May 18, 1994 |
The prognosis for Alzheimer's patients nowadays is still not good. Cognex, the one drug approved to treat the condition, only relieves symptoms. But, according to Carl W. Cotman, a prominent psychobiologist who directs UC Irvine's research into Alzheimer's, efforts toward understanding the disease "are going like gangbusters. It's an amazing rate of progress." Drugs that may slow the disease are being tested.
January 14, 2001 |
Paul W. Ewald's best thinking started with an attack of diarrhea on a field trip to Kansas. A zoologist, he was studying the social habits of sparrows. But during that ordeal 24 years ago, he had time to ponder other things: Was his personal predicament simply the havoc of a germ bent on spreading itself around? Or was his body trying to flush away the germ? Was this the evolutionary adaptation of an invader or the evolved human defense against it?
November 3, 1988 |
Here is a glossary of terms frequently used in discussions of cardiovascular disease and risk factors for that illness. Also included are definitions for a variety of the fiber foods often mentioned in relation to this disease and its prevention. Atherosclerosis: A disease that begins early in life with the formation of cholesterol-containing plaque or fatty streaks on the inner walls of the arteries, eventually narrowing them and inhibiting blood flow.
September 12, 2011 |
A healthier lifestyle may go a long way in reducing the risk of erectile dysfunction, a study finds, while another paper discovers that men who have the condition may also have a greater risk of cardiovascular disease. A meta-analysis published online Monday in the journal Archives of Internal Medicine looked at how lifestyle changes and medication to treat cardiovascular risks affected erectile dysfunction. In six studies that included 640 participants, four dealt with lifestyle changes, and two with the use of statins.
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November 23, 1995 |
Scientists have linked cardiovascular disease to an age-related breakdown of telomeres, repetitive strings of DNA on the ends of chromosomes. Every time a cell divides, a bit of the telomere is lost. Ultimately, when all the telomere is gone, the cells are unable to divide. Previous research has shown that cancer cells are able to prevent the telomeres from being shortened, and are thus able to continue dividing indefinitely. A team from Geron Corp. reports in the Proceedings of the National Academy of Sciences that blood vessel cells involved in atherosclerosis have shortened telomeres, suggesting that they have prematurely aged for an as-yet-unknown reason.
July 1, 2011 |
Sweet potatoes are often regarded as a healthier alternative to the white potato, which has been recently maligned as “Public Enemy No. 1” in America’s battle of the bulge. Some would even say that sweet potatoes are to white potatoes what brown rice is to white. But in a head-to-head comparison, these two tubers are seemingly very similar. In a 100-gram portion, the white potato has 92 calories, 21 grams of carbs, 2.3 grams of dietary fiber, 2.3 g of protein and 17% of the recommended daily value of vitamin C. The same amount of sweet potato, on the other hand, has 90 calories, 21 grams of carbs, 3 grams of fiber, 2 grams of protein, 35% of the recommended daily value of vitamin C and 380% of the daily recommended value of vitamin A. Importantly, both have won Vegetable of the Month designations from the Centers for Disease Control and Prevention.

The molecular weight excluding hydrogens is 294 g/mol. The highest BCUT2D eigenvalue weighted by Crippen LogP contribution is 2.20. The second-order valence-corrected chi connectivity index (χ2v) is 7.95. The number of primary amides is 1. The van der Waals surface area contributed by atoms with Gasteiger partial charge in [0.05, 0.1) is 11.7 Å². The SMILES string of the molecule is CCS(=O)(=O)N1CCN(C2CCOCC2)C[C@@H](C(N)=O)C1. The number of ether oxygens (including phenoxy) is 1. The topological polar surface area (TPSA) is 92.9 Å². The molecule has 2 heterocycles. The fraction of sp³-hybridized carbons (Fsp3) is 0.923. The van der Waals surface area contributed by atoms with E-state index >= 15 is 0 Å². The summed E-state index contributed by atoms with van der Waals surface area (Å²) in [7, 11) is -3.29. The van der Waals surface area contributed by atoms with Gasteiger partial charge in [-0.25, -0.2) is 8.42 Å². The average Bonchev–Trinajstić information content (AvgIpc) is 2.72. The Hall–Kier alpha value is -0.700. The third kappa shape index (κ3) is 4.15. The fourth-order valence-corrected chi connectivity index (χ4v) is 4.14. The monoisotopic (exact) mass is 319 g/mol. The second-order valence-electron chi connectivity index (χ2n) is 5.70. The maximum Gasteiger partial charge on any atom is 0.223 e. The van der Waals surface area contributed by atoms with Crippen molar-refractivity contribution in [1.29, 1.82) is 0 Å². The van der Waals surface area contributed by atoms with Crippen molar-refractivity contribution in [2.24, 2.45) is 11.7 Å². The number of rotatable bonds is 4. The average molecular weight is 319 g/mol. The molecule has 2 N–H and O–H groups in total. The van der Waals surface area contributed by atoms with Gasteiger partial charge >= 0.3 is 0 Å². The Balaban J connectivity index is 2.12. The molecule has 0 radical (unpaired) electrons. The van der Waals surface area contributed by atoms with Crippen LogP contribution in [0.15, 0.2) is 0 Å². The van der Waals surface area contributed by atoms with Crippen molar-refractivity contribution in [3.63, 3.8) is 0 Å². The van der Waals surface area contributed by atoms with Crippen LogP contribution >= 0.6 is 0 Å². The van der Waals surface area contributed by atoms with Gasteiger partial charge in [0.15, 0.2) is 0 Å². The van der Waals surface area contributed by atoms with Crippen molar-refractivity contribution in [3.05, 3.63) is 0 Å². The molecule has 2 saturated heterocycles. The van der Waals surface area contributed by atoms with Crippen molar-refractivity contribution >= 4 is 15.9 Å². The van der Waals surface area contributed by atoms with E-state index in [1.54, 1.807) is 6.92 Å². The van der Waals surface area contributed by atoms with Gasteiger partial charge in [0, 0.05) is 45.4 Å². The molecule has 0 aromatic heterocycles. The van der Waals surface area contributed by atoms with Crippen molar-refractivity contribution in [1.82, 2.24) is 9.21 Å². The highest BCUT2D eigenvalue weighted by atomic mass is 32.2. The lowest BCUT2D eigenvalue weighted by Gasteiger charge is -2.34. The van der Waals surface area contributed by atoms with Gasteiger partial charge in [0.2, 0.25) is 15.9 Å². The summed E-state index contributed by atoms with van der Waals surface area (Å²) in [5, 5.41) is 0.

September 26, 2011 |
Men who don't have children may be at higher risk for cardiovascular disease, a study finds. The study, released Monday in the journal Human Reproduction , followed 137,903 male married or previously married AARP members for an average of about 10 years. At the beginning of the study, the participants, whose average age was about 63, had no history of heart disease, and 92% had fathered at least one child. Half had three or more children. During the course of the study, 3,082 men died due to cardiovascular causes.
July 21, 2010 |
Flawed relationships may cause more than drama — a new study finds that people who feel anxious about relationships or avoid them could be predisposed to certain health problems. The study, published in the July issue of the journal Health Psychology looked at data on 5,645 people who took part in the nationally represented survey of adults ages 18 to 60. Participants were surveyed about their relationships to determine if they had secure attachments (being comfortable depending on others and being close to others)
October 15, 2010
Measuring children's waist circumference may be the best way to predict their risk later on for diabetes and cardiovascular disease, a study finds. Researchers compared different testing methods for body composition among a group of 2,188 Australians who were followed for an average 20 years from childhood. Initial tests were done when the study participants were between the ages of 7 and 15 and included calculating body mass index (a measurement of height and weight), measuring waist and hip circumferences and doing skin-fold measures.
January 25, 2011 |
There's a new forecast of the cost to treat heart disease in the U.S. over the next 20 years -- and it isn't pretty. According to a study published Monday in Circulation: Journal of the American Heart Assn. , the annual cost to treat heart disease -- including high blood pressure, coronary heart disease, heart failure, stroke and other conditions -- will triple by 2030, from $273 billion to $818 billion (in 2008 dollars). U.S. medical expenditures are already the highest in the world, hitting 15% of gross domestic product in 2008, the authors reported.